Obituary: Gwen Davies
Monday 31 August 1992
IN THE WORLD of physiotherapy Gwen Davies was an exceptionally gifted practitioner and achieved so much as a teacher who inspired young people. Many of these physiotherapists who owed their success to her gifts of communication kept in touch with her after her retirement.
Educated at the Howells School in Denbigh, north Wales, Gwen Davies came to Liverpool to be trained and stayed all her life in the city (except for a short period at King's College, London). In Liverpool she met another exceptional practitioner of the art of physiotherapy, Miss E. Bartlett. She and Bartlett not only became colleagues, but also lifelong friends, and their professional co- operation made the Liverpool School of Physiotherapy an institution of high repute. Students from all over Britain came for training and Davies was also involved for a period with the School of Occupational Physiotherapy in Huyton. Finally she became the principal of the United Liverpool Hospital's School of Physiotherapy.
Hundreds of students idolised her and some of them were with her in the last few weeks of her illness, for to them Gwen Davies had given them standards that had stood them well in the exacting discipline of physiotherapy. While she accepted the need for technology, to her there was no substitute for the healing touch of consecrated hands. Her final years were at the I & Marsh College (now part of the new John Moores University) where she was in charge of the Anatomy Department.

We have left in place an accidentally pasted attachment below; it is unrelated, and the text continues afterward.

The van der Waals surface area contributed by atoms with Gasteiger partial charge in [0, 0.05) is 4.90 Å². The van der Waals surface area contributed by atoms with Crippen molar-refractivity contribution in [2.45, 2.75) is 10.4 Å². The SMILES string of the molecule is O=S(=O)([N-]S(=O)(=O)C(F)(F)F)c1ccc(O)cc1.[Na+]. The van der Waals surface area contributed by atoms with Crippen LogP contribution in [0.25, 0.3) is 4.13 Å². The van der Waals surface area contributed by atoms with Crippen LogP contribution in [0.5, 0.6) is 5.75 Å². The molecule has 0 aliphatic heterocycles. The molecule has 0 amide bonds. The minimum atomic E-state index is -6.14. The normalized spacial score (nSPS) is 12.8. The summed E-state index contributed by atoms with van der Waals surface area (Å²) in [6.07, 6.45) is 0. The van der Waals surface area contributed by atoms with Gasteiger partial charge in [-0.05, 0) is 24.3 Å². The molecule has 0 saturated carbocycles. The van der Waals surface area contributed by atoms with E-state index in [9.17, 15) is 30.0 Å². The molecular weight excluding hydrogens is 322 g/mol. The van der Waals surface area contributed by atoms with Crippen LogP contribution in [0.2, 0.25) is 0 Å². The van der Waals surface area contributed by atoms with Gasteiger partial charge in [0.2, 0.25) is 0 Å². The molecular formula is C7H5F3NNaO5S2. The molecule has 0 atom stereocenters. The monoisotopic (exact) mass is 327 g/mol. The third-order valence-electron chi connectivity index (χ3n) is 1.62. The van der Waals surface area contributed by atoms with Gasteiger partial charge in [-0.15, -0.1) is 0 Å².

Gwen Davies had a great interest in literature. She was very proud that she was the niece of Thomas Gwynn Jones, the poet of the great-souled hero Arthur and the enchanted land of the imagination, in a number of ways the greatest figure of the literature of Wales in the 20th century. His photograph was always near her table. She immersed herself also in the work of RS Thomas, whose Prytherch poems were a constant source of delight. So were the prose poems and parables of the Lebanese poet and philosopher Kahlil Gilbran. Davies took delight in introducing us to poets who had a great reservoir of spiritual life.
An internationalist, she loved travel and especially Canada and Vancouver. But she also believed that one had to be committed to the local community. Generous in every way, she supported organisations which looked after the Third World and such appeals were always well supported. She bridged the gap between individuals of different faiths and she in her own life was an excellent practitioner for the Council of Christians and Jews.
Though in her earlier life she did private work as a physiotherapist, she also voluntarily and without a fee helped the very poor from Liverpool 8, who could not afford physiotherapy in the days before the National Health Service.
As she grew older she became more Welsh in her outlook and interests and her religious upbringing within the Presbyterian Church of Wales was also strengthened through prayer and the sacrament of the Lord's supper.
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